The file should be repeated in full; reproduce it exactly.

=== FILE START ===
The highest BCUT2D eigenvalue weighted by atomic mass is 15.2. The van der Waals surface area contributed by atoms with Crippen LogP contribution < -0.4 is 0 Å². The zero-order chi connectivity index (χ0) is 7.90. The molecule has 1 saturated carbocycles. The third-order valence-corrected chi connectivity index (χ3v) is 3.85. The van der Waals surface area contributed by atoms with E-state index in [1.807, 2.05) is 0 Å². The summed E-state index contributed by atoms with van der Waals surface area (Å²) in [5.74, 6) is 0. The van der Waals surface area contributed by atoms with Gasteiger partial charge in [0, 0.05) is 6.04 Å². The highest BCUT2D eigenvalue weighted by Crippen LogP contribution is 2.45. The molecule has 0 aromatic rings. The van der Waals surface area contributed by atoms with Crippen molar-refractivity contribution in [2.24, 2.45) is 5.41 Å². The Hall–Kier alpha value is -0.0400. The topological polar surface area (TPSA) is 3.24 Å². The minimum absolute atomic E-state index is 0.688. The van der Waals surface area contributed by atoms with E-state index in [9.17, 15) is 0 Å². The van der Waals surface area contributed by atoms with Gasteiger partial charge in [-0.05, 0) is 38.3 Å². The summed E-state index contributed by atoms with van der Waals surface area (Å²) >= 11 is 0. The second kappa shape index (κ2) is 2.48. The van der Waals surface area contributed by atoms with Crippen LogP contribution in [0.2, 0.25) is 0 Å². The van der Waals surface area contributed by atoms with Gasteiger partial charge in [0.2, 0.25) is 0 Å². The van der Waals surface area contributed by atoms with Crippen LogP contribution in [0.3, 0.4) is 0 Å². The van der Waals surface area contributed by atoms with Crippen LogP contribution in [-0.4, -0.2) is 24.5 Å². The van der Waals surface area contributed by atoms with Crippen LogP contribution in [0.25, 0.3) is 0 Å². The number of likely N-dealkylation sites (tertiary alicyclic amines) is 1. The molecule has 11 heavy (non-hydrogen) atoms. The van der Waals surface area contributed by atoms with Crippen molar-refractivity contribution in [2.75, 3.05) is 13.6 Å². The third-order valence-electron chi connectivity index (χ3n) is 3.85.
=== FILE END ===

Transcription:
The highest BCUT2D eigenvalue weighted by atomic mass is 15.2. The van der Waals surface area contributed by atoms with Crippen LogP contribution < -0.4 is 0 Å². The zero-order chi connectivity index (χ0) is 7.90. The molecule has 1 saturated carbocycles. The third-order valence-corrected chi connectivity index (χ3v) is 3.85. The van der Waals surface area contributed by atoms with E-state index in [1.807, 2.05) is 0 Å². The summed E-state index contributed by atoms with van der Waals surface area (Å²) in [5.74, 6) is 0. The van der Waals surface area contributed by atoms with Gasteiger partial charge in [0, 0.05) is 6.04 Å². The highest BCUT2D eigenvalue weighted by Crippen LogP contribution is 2.45. The molecule has 0 aromatic rings. The van der Waals surface area contributed by atoms with Crippen molar-refractivity contribution in [2.24, 2.45) is 5.41 Å². The Hall–Kier alpha value is -0.0400. The topological polar surface area (TPSA) is 3.24 Å². The minimum absolute atomic E-state index is 0.688. The van der Waals surface area contributed by atoms with E-state index in [9.17, 15) is 0 Å². The van der Waals surface area contributed by atoms with Gasteiger partial charge in [-0.05, 0) is 38.3 Å². The summed E-state index contributed by atoms with van der Waals surface area (Å²) >= 11 is 0. The second kappa shape index (κ2) is 2.48. The van der Waals surface area contributed by atoms with Crippen LogP contribution in [0.2, 0.25) is 0 Å². The van der Waals surface area contributed by atoms with Gasteiger partial charge in [0.2, 0.25) is 0 Å². The van der Waals surface area contributed by atoms with Crippen LogP contribution in [0.3, 0.4) is 0 Å². The van der Waals surface area contributed by atoms with Crippen LogP contribution in [-0.4, -0.2) is 24.5 Å². The van der Waals surface area contributed by atoms with Crippen LogP contribution in [0.25, 0.3) is 0 Å². The number of likely N-dealkylation sites (tertiary alicyclic amines) is 1. The molecule has 11 heavy (non-hydrogen) atoms. The van der Waals surface area contributed by atoms with Crippen molar-refractivity contribution in [2.75, 3.05) is 13.6 Å². The third-order valence-electron chi connectivity index (χ3n) is 3.85.